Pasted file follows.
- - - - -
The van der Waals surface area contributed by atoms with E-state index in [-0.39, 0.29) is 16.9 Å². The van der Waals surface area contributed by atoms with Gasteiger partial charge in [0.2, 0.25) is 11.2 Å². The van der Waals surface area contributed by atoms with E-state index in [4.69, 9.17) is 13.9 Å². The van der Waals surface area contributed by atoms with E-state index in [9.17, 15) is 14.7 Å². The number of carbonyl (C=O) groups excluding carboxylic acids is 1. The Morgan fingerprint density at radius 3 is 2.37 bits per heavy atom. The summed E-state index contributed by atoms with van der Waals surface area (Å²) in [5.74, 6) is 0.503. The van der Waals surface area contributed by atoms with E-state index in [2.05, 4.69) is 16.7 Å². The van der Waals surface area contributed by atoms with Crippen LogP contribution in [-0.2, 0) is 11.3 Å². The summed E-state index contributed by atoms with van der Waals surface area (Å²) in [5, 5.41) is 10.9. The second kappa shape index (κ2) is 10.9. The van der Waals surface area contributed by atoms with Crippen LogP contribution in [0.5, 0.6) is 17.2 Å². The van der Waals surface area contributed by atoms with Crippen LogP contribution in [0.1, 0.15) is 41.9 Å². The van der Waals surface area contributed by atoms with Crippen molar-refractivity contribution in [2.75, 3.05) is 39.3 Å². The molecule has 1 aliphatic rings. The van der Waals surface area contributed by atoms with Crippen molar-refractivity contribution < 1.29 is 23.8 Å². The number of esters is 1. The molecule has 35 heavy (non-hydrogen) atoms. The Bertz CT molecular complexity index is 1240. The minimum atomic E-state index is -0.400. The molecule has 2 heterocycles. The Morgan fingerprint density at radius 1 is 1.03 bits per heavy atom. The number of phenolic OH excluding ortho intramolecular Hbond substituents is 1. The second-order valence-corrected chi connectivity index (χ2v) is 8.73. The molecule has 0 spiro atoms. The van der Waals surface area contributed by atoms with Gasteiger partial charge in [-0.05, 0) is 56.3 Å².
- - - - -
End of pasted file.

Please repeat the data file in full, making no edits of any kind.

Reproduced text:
The van der Waals surface area contributed by atoms with E-state index in [-0.39, 0.29) is 16.9 Å². The van der Waals surface area contributed by atoms with Gasteiger partial charge in [0.2, 0.25) is 11.2 Å². The van der Waals surface area contributed by atoms with E-state index in [4.69, 9.17) is 13.9 Å². The van der Waals surface area contributed by atoms with E-state index in [9.17, 15) is 14.7 Å². The number of carbonyl (C=O) groups excluding carboxylic acids is 1. The Morgan fingerprint density at radius 3 is 2.37 bits per heavy atom. The summed E-state index contributed by atoms with van der Waals surface area (Å²) in [5.74, 6) is 0.503. The van der Waals surface area contributed by atoms with E-state index in [2.05, 4.69) is 16.7 Å². The van der Waals surface area contributed by atoms with Crippen LogP contribution in [-0.2, 0) is 11.3 Å². The summed E-state index contributed by atoms with van der Waals surface area (Å²) in [5, 5.41) is 10.9. The second kappa shape index (κ2) is 10.9. The van der Waals surface area contributed by atoms with Crippen LogP contribution in [0.5, 0.6) is 17.2 Å². The van der Waals surface area contributed by atoms with Crippen LogP contribution in [0.1, 0.15) is 41.9 Å². The van der Waals surface area contributed by atoms with Crippen molar-refractivity contribution in [2.75, 3.05) is 39.3 Å². The molecule has 1 aliphatic rings. The van der Waals surface area contributed by atoms with Crippen molar-refractivity contribution < 1.29 is 23.8 Å². The number of esters is 1. The molecule has 35 heavy (non-hydrogen) atoms. The Bertz CT molecular complexity index is 1240. The minimum atomic E-state index is -0.400. The molecule has 2 heterocycles. The Morgan fingerprint density at radius 1 is 1.03 bits per heavy atom. The number of phenolic OH excluding ortho intramolecular Hbond substituents is 1. The second-order valence-corrected chi connectivity index (χ2v) is 8.73. The molecule has 0 spiro atoms. The van der Waals surface area contributed by atoms with Gasteiger partial charge in [-0.05, 0) is 56.3 Å².